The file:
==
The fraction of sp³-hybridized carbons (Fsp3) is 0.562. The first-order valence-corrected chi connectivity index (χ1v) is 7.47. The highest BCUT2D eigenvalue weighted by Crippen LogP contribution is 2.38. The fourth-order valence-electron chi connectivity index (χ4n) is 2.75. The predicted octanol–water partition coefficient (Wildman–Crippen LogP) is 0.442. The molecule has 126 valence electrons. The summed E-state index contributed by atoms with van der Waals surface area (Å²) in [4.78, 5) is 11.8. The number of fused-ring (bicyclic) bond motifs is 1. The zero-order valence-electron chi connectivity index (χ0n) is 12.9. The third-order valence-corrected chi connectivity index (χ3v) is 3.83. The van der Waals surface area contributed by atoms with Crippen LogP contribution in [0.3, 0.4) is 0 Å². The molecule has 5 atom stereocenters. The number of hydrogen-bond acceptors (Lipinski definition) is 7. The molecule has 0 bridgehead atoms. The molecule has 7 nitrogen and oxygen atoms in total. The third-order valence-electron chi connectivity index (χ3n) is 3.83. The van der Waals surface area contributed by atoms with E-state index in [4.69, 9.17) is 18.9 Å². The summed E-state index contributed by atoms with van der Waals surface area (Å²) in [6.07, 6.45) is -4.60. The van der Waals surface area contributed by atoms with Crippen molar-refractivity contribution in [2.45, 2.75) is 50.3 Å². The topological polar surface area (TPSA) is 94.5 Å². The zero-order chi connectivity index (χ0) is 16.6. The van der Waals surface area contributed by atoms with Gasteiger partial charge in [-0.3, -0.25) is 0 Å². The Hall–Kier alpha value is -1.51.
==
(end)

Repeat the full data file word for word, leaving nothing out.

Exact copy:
The fraction of sp³-hybridized carbons (Fsp3) is 0.562. The first-order valence-corrected chi connectivity index (χ1v) is 7.47. The highest BCUT2D eigenvalue weighted by Crippen LogP contribution is 2.38. The fourth-order valence-electron chi connectivity index (χ4n) is 2.75. The predicted octanol–water partition coefficient (Wildman–Crippen LogP) is 0.442. The molecule has 126 valence electrons. The summed E-state index contributed by atoms with van der Waals surface area (Å²) in [4.78, 5) is 11.8. The number of fused-ring (bicyclic) bond motifs is 1. The zero-order valence-electron chi connectivity index (χ0n) is 12.9. The third-order valence-corrected chi connectivity index (χ3v) is 3.83. The van der Waals surface area contributed by atoms with Crippen LogP contribution in [0.3, 0.4) is 0 Å². The molecule has 5 atom stereocenters. The number of hydrogen-bond acceptors (Lipinski definition) is 7. The molecule has 0 bridgehead atoms. The molecule has 7 nitrogen and oxygen atoms in total. The third-order valence-electron chi connectivity index (χ3n) is 3.83. The van der Waals surface area contributed by atoms with E-state index in [4.69, 9.17) is 18.9 Å². The summed E-state index contributed by atoms with van der Waals surface area (Å²) in [6.07, 6.45) is -4.60. The van der Waals surface area contributed by atoms with Crippen molar-refractivity contribution in [2.45, 2.75) is 50.3 Å². The topological polar surface area (TPSA) is 94.5 Å². The zero-order chi connectivity index (χ0) is 16.6. The van der Waals surface area contributed by atoms with Gasteiger partial charge in [-0.3, -0.25) is 0 Å². The Hall–Kier alpha value is -1.51.